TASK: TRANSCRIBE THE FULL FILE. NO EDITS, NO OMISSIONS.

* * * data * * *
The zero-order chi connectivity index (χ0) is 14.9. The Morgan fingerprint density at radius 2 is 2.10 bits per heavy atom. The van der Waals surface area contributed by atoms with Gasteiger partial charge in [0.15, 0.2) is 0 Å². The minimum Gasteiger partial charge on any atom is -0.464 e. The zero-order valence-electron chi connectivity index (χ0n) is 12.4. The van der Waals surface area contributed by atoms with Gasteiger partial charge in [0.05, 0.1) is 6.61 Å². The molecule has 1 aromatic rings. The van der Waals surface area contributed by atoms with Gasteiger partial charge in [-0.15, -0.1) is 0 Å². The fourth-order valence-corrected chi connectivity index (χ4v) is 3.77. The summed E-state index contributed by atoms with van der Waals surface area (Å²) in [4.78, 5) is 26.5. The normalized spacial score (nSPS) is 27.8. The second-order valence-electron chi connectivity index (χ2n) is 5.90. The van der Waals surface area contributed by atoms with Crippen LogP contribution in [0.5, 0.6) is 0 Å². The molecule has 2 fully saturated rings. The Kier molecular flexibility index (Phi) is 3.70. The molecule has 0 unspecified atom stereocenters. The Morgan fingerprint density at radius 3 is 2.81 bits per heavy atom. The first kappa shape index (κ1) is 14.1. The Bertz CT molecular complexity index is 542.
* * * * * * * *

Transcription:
The zero-order chi connectivity index (χ0) is 14.9. The Morgan fingerprint density at radius 2 is 2.10 bits per heavy atom. The van der Waals surface area contributed by atoms with Gasteiger partial charge in [0.15, 0.2) is 0 Å². The minimum Gasteiger partial charge on any atom is -0.464 e. The zero-order valence-electron chi connectivity index (χ0n) is 12.4. The van der Waals surface area contributed by atoms with Gasteiger partial charge in [0.05, 0.1) is 6.61 Å². The molecule has 1 aromatic rings. The van der Waals surface area contributed by atoms with Gasteiger partial charge in [-0.15, -0.1) is 0 Å². The fourth-order valence-corrected chi connectivity index (χ4v) is 3.77. The summed E-state index contributed by atoms with van der Waals surface area (Å²) in [4.78, 5) is 26.5. The normalized spacial score (nSPS) is 27.8. The second-order valence-electron chi connectivity index (χ2n) is 5.90. The van der Waals surface area contributed by atoms with Crippen LogP contribution in [0.5, 0.6) is 0 Å². The molecule has 2 fully saturated rings. The Kier molecular flexibility index (Phi) is 3.70. The molecule has 0 unspecified atom stereocenters. The Morgan fingerprint density at radius 3 is 2.81 bits per heavy atom. The first kappa shape index (κ1) is 14.1. The Bertz CT molecular complexity index is 542.